HOLLYWOOD, FLA.–The National Association of Independent Life Brokerage Agencies is working to address the many efforts to curtail insurance business protections, but it can’t do it alone, said a speaker here.

“We need your help,” said Leon Huffman, co-chair of NAILBA’s government affairs committee during the opening session of the association’s 28th annual meeting.

Some of legislative efforts now underway present “ominous threats to our livelihood,” said the president of Huffman & Associates, Orlando, Fla.

The economic problems have caused “a rise in skepticism unlike anything we have experienced” and a breach of trust between the people and the financial services industry, Huffman said.

People see the industry “portrayed as the epitome of everything that is wrong with corporate America,” he said.

“Add to that an administration and Congress that in the battle over health care reform has created a toxic legislative environment, and the opportunity for sweeping partisan policies to be enacted….While it’s hard to get things done, what does get done can be very, very bad, with little or no balance.”

Efforts are being made pass one-sided legislation created under the guise of consumer protection, he said.

There is an “overarching and aggressive move to regulate our business, our fiduciary role, our suitability role, and even our supervisory responsibility over our own agencies.”

The battle is on a number of fronts, Huffman said.

For instance, the effort to create harmonized fiduciary standards would subject broker-dealers to the same rules as apply to fee-based registered investment advisors. “That’s like forcing a square peg into a circle,” he said.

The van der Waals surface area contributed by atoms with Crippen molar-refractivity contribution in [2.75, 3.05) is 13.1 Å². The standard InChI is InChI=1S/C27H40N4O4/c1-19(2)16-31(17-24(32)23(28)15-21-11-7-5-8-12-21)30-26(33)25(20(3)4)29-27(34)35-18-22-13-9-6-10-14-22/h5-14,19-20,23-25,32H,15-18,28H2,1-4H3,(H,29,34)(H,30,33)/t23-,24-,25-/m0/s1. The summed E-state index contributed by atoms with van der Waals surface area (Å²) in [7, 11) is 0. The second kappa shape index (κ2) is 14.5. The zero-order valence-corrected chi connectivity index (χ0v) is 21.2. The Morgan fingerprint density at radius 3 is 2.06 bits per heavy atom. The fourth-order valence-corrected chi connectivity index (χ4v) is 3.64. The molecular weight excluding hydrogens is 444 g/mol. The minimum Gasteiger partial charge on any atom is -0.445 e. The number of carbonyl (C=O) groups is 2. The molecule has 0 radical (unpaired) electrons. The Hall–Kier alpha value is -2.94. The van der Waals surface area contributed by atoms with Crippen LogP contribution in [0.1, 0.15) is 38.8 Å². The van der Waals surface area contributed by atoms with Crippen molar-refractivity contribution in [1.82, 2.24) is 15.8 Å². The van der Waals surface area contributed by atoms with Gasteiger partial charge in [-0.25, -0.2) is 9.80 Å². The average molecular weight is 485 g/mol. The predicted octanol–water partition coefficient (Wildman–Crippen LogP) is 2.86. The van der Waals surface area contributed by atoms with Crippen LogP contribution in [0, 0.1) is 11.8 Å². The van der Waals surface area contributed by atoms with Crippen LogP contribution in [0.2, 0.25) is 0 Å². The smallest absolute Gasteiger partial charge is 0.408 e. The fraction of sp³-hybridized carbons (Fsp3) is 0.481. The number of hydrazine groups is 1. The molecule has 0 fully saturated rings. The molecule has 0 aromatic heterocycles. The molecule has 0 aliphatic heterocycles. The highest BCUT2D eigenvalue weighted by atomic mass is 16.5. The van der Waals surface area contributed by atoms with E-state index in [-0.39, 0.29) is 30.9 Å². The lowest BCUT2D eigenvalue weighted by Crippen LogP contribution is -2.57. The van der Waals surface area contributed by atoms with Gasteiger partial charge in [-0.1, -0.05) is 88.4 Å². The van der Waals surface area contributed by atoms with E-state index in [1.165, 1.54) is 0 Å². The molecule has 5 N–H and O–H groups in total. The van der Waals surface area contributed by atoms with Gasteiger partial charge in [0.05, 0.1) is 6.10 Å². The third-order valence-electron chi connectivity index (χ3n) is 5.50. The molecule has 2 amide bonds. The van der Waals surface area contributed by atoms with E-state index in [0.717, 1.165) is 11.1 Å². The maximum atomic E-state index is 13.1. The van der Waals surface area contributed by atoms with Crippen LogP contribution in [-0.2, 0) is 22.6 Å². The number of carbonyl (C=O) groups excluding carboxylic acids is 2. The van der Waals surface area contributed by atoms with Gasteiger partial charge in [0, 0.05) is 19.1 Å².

The bill seems to have a bias against commission-based compensation, he added.

Huffman also raised questions about proposals to create a National Office of Insurance Information.

Turning to indexed annuities, he asked, “What is an insurance and investment product?” The Securities and Exchange Commission’s proposed rule 151A, which seeks to treat indexed annuities as securities, shows “twisted logic” on this issue, he argued.

Huffman expressed hope that proposed federal legislation, HB 2733 and S 1389, will pass and end concern over the indexed annuity. But if the legislation does not pass and the rule is adopted, the outcome has “the potential to lead to a reorganization of independent distribution that would shake NAILBA to its core,” he contended.

Another battle he sees is the possibility that Congress will try to find revenue to fund various initiatives by curtailing the tax protections that are built into the industry’s products. He pointed to protections in Internal Revenue Code Sections 7702 and 101, governing the inside buildup in life insurance and the receipt of life insurance death benefits on a tax-free basis. “These core benefits are under intense scrutiny,” he warned.

The threats to the industry have never been so grave, Huffman concluded.

“Silence is not an option,” he said. “The more vocal we are, the more they will listen.”